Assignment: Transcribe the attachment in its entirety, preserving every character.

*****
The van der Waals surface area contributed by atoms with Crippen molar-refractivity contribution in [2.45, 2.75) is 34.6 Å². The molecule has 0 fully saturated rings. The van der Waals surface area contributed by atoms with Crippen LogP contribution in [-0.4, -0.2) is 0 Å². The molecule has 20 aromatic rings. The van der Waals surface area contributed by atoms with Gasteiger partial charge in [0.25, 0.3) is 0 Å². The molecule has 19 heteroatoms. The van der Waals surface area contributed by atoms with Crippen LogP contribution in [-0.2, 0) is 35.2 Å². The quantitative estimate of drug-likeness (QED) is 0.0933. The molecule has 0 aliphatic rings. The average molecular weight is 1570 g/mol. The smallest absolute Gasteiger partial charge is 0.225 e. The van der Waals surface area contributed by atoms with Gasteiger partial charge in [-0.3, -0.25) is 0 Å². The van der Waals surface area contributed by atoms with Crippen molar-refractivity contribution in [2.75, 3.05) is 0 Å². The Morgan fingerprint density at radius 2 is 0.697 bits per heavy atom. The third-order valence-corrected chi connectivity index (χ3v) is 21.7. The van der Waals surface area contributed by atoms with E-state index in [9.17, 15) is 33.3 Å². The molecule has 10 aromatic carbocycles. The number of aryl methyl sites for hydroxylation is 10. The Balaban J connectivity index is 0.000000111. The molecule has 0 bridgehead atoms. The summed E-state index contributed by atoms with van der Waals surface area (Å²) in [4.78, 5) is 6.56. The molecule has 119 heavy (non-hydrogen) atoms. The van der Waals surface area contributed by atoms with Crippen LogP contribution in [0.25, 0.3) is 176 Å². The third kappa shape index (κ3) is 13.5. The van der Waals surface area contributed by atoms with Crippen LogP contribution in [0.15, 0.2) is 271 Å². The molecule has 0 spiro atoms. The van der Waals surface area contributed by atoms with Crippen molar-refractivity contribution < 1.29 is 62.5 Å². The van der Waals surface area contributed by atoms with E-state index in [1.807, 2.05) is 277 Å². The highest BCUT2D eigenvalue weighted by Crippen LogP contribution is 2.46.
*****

The van der Waals surface area contributed by atoms with Crippen molar-refractivity contribution in [2.45, 2.75) is 34.6 Å². The molecule has 0 fully saturated rings. The van der Waals surface area contributed by atoms with Crippen LogP contribution in [-0.4, -0.2) is 0 Å². The molecule has 20 aromatic rings. The van der Waals surface area contributed by atoms with Gasteiger partial charge in [0.25, 0.3) is 0 Å². The molecule has 19 heteroatoms. The van der Waals surface area contributed by atoms with Crippen LogP contribution in [-0.2, 0) is 35.2 Å². The quantitative estimate of drug-likeness (QED) is 0.0933. The molecule has 0 aliphatic rings. The average molecular weight is 1570 g/mol. The smallest absolute Gasteiger partial charge is 0.225 e. The van der Waals surface area contributed by atoms with Gasteiger partial charge in [-0.3, -0.25) is 0 Å². The van der Waals surface area contributed by atoms with Crippen molar-refractivity contribution in [2.75, 3.05) is 0 Å². The Morgan fingerprint density at radius 2 is 0.697 bits per heavy atom. The third-order valence-corrected chi connectivity index (χ3v) is 21.7. The van der Waals surface area contributed by atoms with E-state index in [9.17, 15) is 33.3 Å². The molecule has 10 aromatic carbocycles. The number of aryl methyl sites for hydroxylation is 10. The Balaban J connectivity index is 0.000000111. The molecule has 0 bridgehead atoms. The summed E-state index contributed by atoms with van der Waals surface area (Å²) in [4.78, 5) is 6.56. The molecule has 119 heavy (non-hydrogen) atoms. The van der Waals surface area contributed by atoms with Crippen LogP contribution in [0.25, 0.3) is 176 Å². The third kappa shape index (κ3) is 13.5. The van der Waals surface area contributed by atoms with Crippen LogP contribution in [0.15, 0.2) is 271 Å². The molecule has 0 spiro atoms. The van der Waals surface area contributed by atoms with Crippen molar-refractivity contribution < 1.29 is 62.5 Å². The van der Waals surface area contributed by atoms with E-state index in [1.807, 2.05) is 277 Å². The highest BCUT2D eigenvalue weighted by Crippen LogP contribution is 2.46.